New York Rep. Alexandria Ocasio-Cortez was reticent when asked about her political ambitions.
In an interview with Vanity Fair, the 31-year-old Democrat shied away from saying whether she aspires to run for higher office in the future, but noted that she doesn’t expect to remain a member of Congress “forever.”
“I don’t know if I’m really going to be staying in the House forever, or if I do stay in the House, what that would look like,” Ocasio-Cortez said. “I don’t see myself really staying where I’m at for the rest of my life.”
“I don’t want to aspire to a quote-unquote higher position just for the sake of that title or just for the sake of having a different or higher position. I truly make an assessment to see if I can be more effective. And so, you know, I don’t know if I could necessarily be more effective in an administration, but, for me that’s always what the question comes down to,” she continued.
Massachusetts Rep. Ayanna Pressley, another member of the “Squad” of four freshman liberal congresswomen in the House, told the magazine that Ocasio-Cortez didn’t “set out to be an icon or even a historymaker,” but noted she thought it was the young socialist’s “destiny.”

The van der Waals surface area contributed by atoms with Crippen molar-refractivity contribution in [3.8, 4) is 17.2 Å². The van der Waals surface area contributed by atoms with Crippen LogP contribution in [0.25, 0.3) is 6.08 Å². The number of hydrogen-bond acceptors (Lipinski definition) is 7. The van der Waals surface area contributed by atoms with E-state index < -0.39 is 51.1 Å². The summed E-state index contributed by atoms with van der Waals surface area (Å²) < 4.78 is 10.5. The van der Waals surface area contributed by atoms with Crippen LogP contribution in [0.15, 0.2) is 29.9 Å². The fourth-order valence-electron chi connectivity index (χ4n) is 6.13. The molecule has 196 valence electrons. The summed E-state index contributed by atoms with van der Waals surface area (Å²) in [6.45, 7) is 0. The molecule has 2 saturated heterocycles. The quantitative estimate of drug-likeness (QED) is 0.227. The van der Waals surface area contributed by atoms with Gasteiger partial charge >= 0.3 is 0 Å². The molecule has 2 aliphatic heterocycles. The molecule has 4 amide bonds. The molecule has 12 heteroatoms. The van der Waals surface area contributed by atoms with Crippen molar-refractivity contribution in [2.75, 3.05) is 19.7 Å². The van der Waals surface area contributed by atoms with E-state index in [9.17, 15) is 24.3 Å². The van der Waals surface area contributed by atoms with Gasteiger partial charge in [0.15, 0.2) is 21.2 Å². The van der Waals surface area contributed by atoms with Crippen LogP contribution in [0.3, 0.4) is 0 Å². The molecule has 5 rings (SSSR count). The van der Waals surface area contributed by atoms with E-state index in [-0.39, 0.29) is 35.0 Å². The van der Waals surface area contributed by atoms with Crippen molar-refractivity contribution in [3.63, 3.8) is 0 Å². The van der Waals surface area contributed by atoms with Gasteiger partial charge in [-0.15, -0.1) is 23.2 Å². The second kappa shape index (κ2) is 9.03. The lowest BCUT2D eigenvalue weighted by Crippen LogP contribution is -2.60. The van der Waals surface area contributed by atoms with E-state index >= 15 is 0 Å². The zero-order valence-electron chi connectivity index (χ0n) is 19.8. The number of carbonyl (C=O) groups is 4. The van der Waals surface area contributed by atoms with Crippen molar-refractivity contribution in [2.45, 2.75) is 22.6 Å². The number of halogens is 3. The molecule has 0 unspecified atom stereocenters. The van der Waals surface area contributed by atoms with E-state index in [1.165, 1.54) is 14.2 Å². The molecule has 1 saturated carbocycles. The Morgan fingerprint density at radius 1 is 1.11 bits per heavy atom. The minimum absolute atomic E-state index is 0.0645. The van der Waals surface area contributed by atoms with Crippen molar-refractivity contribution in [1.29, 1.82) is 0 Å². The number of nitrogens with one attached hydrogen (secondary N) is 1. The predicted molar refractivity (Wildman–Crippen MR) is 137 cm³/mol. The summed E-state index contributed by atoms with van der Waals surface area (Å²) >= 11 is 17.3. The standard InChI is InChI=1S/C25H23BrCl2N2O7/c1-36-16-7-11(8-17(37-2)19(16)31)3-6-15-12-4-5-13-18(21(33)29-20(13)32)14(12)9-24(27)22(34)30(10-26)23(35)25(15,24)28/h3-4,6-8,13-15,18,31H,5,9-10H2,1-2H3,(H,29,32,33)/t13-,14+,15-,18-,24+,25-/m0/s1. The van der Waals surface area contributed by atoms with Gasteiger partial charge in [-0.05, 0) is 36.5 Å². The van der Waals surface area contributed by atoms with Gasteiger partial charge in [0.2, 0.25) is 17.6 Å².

“I don’t want to be a savior, I want to be a mirror,” Ocasio-Cortez said.
A liberal firebrand, the representative has found herself at odds with Democratic leadership since being elected in 2018. On Sunday, she balked at the idea of supporting House Speaker Nancy Pelosi, saying she intends to support the “most progressive” option for House speaker.
“I believe that we have to see those races as they come, see what candidates are there. I am committed to making sure that we have the most progressive candidate there. But, if Speaker Pelosi is that most progressive candidate, then I will be supporting her,” she said.
In 2019, Ocasio-Cortez clashed with Pelosi after she and other liberal members in Congress thought the House speaker was “keeping the progressive flank at more of an arm’s distance in order to protect more moderate members.” She went as far as to say Pelosi was explicitly targeting “newly elected women of color.” Many House Democrats, and even President Trump, defended Pelosi against allegations of racism.
Pelosi and Ocasio-Cortez met behind closed doors to reconcile their differences. “We don’t have that many differences,” Pelosi said after the fact.
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